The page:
The Herman Trend Alert
June 14, 2017
Not-So-Conspicuous Consumption on the Rise
When our author Joyce was growing up, the phrase, "Keeping up with the Jones" was the reality of day. If you wanted to be accepted into certain peer groups, you consumed visibly. The type of car you drove, the brand of clothes you wore, the street on which you lived, these conspicuous displays of status and others, all mattered. Now, we are beginning to see major changes in that attitude.
What is behind that shift
With "the democratization of consumer goods" luxury brands---often copied---are far less useful for displaying status. Many people in the middle classes can now afford to buy impressive TVs and designer handbags. Both upper and middle class consumers can now afford to lease expensive cars, take exotic cruises, and travel the world. Given that luxury brands are now accessible to many people, the rich have started using different, less conspicuous displays of wealth.
The rise of The Aspirational Class
Though Russian oligarchs and affluent billionaires will still demonstrate their wealth with large estates, super yachts, and Rolls Royce automobiles, there is a new class of elite emerging. According to Elizabeth Currid-Halkett, professor at the University of Southern California and author of The Sum of Small Things: A Theory of the Aspirational Class (Princeton University Press 2017), this trend is being driven by "a well-to-do, educated elite", that she calls the "Aspirational Class". The Aspirational Class values "knowledge and building cultural capital", plus their spending habits are different as well. These folks prefer to spend on services, education, and other types of investments in themselves, rather than “purely material goods”. The author calls these new status behaviors "inconspicuous consumption".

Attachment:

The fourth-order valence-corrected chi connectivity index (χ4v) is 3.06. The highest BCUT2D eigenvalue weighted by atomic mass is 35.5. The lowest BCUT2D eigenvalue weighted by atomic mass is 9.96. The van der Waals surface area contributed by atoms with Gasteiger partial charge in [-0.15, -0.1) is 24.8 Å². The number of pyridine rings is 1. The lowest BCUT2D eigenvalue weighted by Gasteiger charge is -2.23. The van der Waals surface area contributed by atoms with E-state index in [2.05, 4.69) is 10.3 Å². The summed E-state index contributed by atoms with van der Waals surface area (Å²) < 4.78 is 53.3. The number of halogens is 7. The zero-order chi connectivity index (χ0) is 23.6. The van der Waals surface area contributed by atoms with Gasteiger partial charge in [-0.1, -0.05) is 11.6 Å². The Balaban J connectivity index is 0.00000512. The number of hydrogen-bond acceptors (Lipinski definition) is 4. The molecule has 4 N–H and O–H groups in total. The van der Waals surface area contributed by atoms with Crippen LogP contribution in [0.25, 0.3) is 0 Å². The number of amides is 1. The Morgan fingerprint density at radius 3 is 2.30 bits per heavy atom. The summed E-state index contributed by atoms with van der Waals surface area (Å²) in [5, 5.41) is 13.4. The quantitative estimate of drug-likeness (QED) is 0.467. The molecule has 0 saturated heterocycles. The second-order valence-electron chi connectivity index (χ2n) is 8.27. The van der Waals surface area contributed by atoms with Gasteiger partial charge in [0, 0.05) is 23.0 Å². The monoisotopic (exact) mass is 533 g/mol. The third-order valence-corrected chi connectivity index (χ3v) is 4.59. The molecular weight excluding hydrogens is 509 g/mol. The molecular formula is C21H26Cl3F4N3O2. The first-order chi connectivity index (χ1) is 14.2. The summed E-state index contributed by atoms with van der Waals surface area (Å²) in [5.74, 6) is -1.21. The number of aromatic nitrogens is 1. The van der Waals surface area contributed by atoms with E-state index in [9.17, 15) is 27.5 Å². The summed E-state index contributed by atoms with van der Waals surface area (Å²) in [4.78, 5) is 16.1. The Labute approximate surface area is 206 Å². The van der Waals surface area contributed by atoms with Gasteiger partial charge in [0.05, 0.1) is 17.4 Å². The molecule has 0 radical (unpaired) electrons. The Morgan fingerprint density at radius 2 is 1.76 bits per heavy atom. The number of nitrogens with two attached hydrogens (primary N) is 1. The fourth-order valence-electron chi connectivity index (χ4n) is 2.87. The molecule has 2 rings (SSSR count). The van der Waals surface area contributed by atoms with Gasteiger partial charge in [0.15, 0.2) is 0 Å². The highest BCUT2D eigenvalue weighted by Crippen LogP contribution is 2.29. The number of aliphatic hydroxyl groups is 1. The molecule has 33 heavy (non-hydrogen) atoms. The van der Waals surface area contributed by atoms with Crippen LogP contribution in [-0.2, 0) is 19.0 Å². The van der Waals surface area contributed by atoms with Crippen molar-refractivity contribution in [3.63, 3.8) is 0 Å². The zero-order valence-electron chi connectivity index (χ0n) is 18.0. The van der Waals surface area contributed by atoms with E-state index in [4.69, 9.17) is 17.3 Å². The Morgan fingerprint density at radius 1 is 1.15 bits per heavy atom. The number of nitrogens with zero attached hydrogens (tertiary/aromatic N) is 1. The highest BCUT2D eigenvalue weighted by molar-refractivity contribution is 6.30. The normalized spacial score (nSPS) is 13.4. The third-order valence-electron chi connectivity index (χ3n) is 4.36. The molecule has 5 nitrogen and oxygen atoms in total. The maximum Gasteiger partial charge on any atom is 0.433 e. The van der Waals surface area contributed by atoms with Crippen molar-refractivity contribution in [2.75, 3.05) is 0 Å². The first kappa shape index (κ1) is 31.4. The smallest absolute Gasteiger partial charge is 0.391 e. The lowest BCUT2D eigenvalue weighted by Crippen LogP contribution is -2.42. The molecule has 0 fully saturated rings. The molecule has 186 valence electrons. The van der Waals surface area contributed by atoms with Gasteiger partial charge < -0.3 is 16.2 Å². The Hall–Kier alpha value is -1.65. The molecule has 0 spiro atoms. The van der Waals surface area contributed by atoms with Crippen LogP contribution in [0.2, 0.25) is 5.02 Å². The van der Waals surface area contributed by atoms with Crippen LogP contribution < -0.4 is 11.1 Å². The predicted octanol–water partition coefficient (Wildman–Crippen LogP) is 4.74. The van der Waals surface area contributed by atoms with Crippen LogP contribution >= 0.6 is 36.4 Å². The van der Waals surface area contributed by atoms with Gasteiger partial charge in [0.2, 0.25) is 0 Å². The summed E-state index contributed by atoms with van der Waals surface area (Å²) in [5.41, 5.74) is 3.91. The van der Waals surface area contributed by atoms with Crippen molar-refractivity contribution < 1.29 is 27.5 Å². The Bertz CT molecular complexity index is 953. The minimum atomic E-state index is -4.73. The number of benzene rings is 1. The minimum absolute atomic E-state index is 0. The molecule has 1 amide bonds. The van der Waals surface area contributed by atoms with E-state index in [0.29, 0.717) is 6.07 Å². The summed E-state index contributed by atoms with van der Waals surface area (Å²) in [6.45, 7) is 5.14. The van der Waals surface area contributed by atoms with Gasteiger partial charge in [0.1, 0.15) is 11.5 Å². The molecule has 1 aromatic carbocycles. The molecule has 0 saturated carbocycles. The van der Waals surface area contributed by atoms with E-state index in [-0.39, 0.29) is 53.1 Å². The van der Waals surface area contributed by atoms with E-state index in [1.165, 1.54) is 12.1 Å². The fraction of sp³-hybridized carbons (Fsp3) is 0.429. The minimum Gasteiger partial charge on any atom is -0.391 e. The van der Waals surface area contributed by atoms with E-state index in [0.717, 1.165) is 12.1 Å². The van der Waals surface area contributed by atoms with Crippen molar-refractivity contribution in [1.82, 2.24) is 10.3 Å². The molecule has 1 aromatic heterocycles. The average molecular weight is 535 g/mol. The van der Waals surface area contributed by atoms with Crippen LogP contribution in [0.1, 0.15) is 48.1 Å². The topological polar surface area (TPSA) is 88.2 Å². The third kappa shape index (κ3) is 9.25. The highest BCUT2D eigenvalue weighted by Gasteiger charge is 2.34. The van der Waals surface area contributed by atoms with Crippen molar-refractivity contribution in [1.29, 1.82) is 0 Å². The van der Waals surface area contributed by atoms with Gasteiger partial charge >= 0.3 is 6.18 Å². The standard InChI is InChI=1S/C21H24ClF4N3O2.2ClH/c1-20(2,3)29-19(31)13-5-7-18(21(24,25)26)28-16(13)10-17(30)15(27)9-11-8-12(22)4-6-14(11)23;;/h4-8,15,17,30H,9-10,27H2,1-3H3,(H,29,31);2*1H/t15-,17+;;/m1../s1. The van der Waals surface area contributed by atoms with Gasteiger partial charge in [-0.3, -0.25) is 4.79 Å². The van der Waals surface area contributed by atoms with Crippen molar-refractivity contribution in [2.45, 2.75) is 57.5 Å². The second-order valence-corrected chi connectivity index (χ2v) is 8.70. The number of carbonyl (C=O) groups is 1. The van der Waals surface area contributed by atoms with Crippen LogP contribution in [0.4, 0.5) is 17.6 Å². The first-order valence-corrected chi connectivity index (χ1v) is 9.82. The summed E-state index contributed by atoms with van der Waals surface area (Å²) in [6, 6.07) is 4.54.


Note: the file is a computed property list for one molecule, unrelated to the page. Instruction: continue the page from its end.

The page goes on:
What The Aspirational Class is spending on
Though the rise of The Aspirational Class is not limited to the United States, this trend appears to be strongest in the US. According to the US Consumer Expenditure Survey, since 2007, the country’s top one percent (people earning more than $300,000 USD per year) are spending significantly less on material goods. At the same time, middle-income groups (earning approximately $70,000 USD per year) are spending the same, and their trend is upward. Avoiding overt materialistic spending, the rich are investing significantly more in education, retirement, and health.
Education is/will be the benefactor
These intangibles, cost many times more than any designer handbag that a middle-income consumer might purchase. The top one percent now dedicate most of their expenditures to inconspicuous consumption. Plus, education accounts for a significant portion of these expenditures (almost 6 percent of top one percent household expenditures, compared with just over one percent of middle-income spending). In fact, since 1996, spending of the top one percent on education has increased 3.5 times.
Spending on other non-status items
From reading costly magazines to choosing organic foods, The Aspirational Class is voting for inconspicuous consumption with their wallets.